The next upgrade in the connected life is waiting to be shackled to your wrist. At least, that’s Samsung’s story: The Korean conglomerate helped open the IFA electronics trade show in Berlin by introducing the Galaxy Gear, a smart watch designed to operate as a counterpart to some of its Android phones.
The idea here is to free users of big-screen phones such as Samsung’s new Galaxy Note 3 from having to grab their “phablets” just to check their email or the time. The touchscreen- and voice-controlled Gear uses Bluetooth to sync data, transfer photos taken with its tiny camera and borrow the phone’s Internet connection for its own apps.
But the almost half-inch-thick Gear, as I realized after strapping a demo unit to my wrist, is a hefty hunk of electronics to wear. And its automatically-dimming touchscreen will still need recharging about once a day — in a separate cradle, instead of just over a micro-USB cable like most phones.
Another high-profile IFA exhibitor, Sony, showed off a different kind of phone peripheral. Its new QX10 and QX100 camera modules clip onto smartphones to borrow their software, screens and bandwidth. Ideally, they get you the high-quality glass of a “real” camera with the easy editing and uploading of a smartphone — but their use of WiFi to talk to their host phones could come at a hit in battery life.
Tablets occupied even more space at this show than at last year’s, but not necessarily in the way you’d expect. Android devices are getting more company from those running Windows — in particular, the upcoming Windows 8.1 release that’s supposed to fix some of Windows 8′s defects.
That touch-optimized operating system is also pushing more Windows laptops to adopt tablet features. Lenovo’s Yoga Pro 2, for example, ships with the 360-degree screen hinge of earlier models that lets you fold it into a tablet or prop its display up for easy tabletop viewing, but adds apps that invite you to control it Kinect-style with hand gestures observed by its webcam.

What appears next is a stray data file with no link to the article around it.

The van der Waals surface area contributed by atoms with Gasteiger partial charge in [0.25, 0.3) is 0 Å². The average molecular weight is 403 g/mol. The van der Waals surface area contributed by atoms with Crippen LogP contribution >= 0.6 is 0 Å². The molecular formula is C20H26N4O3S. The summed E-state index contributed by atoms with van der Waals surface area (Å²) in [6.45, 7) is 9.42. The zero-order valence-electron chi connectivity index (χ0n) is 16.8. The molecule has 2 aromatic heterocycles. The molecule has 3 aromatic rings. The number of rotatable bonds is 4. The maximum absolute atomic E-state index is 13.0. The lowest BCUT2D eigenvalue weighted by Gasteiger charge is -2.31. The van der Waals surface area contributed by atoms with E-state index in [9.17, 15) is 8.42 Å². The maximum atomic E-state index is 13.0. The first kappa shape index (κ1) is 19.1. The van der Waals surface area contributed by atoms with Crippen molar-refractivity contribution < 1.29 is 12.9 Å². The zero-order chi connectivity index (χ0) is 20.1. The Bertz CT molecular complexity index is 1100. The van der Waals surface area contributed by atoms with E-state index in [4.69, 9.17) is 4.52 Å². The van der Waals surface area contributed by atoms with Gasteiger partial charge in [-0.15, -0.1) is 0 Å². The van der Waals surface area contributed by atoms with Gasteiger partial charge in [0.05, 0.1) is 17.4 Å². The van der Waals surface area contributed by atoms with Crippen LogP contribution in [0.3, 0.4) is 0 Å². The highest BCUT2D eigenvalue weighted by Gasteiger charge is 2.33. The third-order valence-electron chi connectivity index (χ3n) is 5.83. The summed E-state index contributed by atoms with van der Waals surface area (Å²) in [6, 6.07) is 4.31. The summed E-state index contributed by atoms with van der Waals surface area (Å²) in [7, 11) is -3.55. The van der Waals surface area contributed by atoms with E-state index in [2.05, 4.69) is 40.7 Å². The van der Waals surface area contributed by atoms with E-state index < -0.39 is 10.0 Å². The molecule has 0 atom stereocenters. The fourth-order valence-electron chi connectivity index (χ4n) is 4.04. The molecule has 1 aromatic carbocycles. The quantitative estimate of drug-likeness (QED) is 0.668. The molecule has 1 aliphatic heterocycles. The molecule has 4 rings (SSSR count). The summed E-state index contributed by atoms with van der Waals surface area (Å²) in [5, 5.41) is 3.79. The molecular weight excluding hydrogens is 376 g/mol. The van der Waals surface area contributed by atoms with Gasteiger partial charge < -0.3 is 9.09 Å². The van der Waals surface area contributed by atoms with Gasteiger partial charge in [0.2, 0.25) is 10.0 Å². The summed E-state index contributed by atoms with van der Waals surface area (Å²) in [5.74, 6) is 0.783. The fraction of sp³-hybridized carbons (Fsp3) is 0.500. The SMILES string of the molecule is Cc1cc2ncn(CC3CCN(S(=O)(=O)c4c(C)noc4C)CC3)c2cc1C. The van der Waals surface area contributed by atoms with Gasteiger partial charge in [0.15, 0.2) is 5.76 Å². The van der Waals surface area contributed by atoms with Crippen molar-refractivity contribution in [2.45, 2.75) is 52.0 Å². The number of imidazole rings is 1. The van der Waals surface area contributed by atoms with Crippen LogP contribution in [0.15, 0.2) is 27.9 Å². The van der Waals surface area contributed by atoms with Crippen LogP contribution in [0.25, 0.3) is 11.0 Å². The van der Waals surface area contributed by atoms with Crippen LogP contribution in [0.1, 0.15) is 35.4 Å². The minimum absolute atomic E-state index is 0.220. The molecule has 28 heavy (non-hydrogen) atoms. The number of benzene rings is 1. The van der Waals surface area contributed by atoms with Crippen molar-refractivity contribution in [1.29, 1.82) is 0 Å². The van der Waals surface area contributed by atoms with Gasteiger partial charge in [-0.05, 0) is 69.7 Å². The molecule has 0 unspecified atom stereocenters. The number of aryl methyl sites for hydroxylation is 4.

The connected appliances that populated last year’s IFA increased in number and ambitiousness. Are you ready for your washing machine or refrigerator to flash a message on your TV that the laundry’s done or a filter needs replacing? You may need to be. Wi-Fi has become so cheap to include that the only barrier to adding networked smarts to an appliance may be the work needed to craft an effective interface.
The largest attractions at IFA, as at CES, were gigantic 4K televisions with four times the resolution of HD. Buying one would be a fine way to show up that videophile neighbor who can’t shut up about his HDTV. But how do you do the same for somebody who keeps yammering about a new 4K TV? By buying an OLED 4K set (maybe a fourth as thick as a regular one) or a curved 4K OLED set (which… um, I’m not actually sure what that does for you.)
No, I’m still not a fan of 4K TV. But is it less necessary to daily life than, say, the laser-guided beard trimmer Philips showed off here? Let me ask a connected watch and get back to you on that.
(Disclosure: IFA is covering most travel costs for me and a group of other U.S.-based tech journalists.)
Credits: Rob Pegoraro/Discovery